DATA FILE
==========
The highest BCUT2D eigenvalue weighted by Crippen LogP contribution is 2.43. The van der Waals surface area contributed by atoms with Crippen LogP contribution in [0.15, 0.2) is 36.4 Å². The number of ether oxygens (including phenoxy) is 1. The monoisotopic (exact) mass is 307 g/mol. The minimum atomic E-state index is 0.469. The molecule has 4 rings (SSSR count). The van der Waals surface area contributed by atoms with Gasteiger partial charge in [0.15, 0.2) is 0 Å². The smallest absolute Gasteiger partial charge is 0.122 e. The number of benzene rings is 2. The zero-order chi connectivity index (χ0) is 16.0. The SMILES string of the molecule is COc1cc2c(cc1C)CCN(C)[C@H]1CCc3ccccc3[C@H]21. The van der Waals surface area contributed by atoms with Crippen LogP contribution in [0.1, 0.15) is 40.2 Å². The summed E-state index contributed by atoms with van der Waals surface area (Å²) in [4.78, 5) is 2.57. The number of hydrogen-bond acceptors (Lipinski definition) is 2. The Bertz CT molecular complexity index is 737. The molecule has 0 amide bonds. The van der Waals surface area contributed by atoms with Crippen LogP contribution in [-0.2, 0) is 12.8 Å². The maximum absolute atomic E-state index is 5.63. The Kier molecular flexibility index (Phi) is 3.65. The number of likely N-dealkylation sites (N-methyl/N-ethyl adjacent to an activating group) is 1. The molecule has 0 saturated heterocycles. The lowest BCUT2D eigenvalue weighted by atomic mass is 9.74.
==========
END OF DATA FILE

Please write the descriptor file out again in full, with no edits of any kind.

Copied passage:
The highest BCUT2D eigenvalue weighted by Crippen LogP contribution is 2.43. The van der Waals surface area contributed by atoms with Crippen LogP contribution in [0.15, 0.2) is 36.4 Å². The number of ether oxygens (including phenoxy) is 1. The monoisotopic (exact) mass is 307 g/mol. The minimum atomic E-state index is 0.469. The molecule has 4 rings (SSSR count). The van der Waals surface area contributed by atoms with Gasteiger partial charge in [0.15, 0.2) is 0 Å². The smallest absolute Gasteiger partial charge is 0.122 e. The number of benzene rings is 2. The zero-order chi connectivity index (χ0) is 16.0. The SMILES string of the molecule is COc1cc2c(cc1C)CCN(C)[C@H]1CCc3ccccc3[C@H]21. The van der Waals surface area contributed by atoms with Crippen LogP contribution in [0.1, 0.15) is 40.2 Å². The summed E-state index contributed by atoms with van der Waals surface area (Å²) in [4.78, 5) is 2.57. The number of hydrogen-bond acceptors (Lipinski definition) is 2. The Bertz CT molecular complexity index is 737. The molecule has 0 amide bonds. The van der Waals surface area contributed by atoms with Crippen LogP contribution in [-0.2, 0) is 12.8 Å². The maximum absolute atomic E-state index is 5.63. The Kier molecular flexibility index (Phi) is 3.65. The number of likely N-dealkylation sites (N-methyl/N-ethyl adjacent to an activating group) is 1. The molecule has 0 saturated heterocycles. The lowest BCUT2D eigenvalue weighted by atomic mass is 9.74.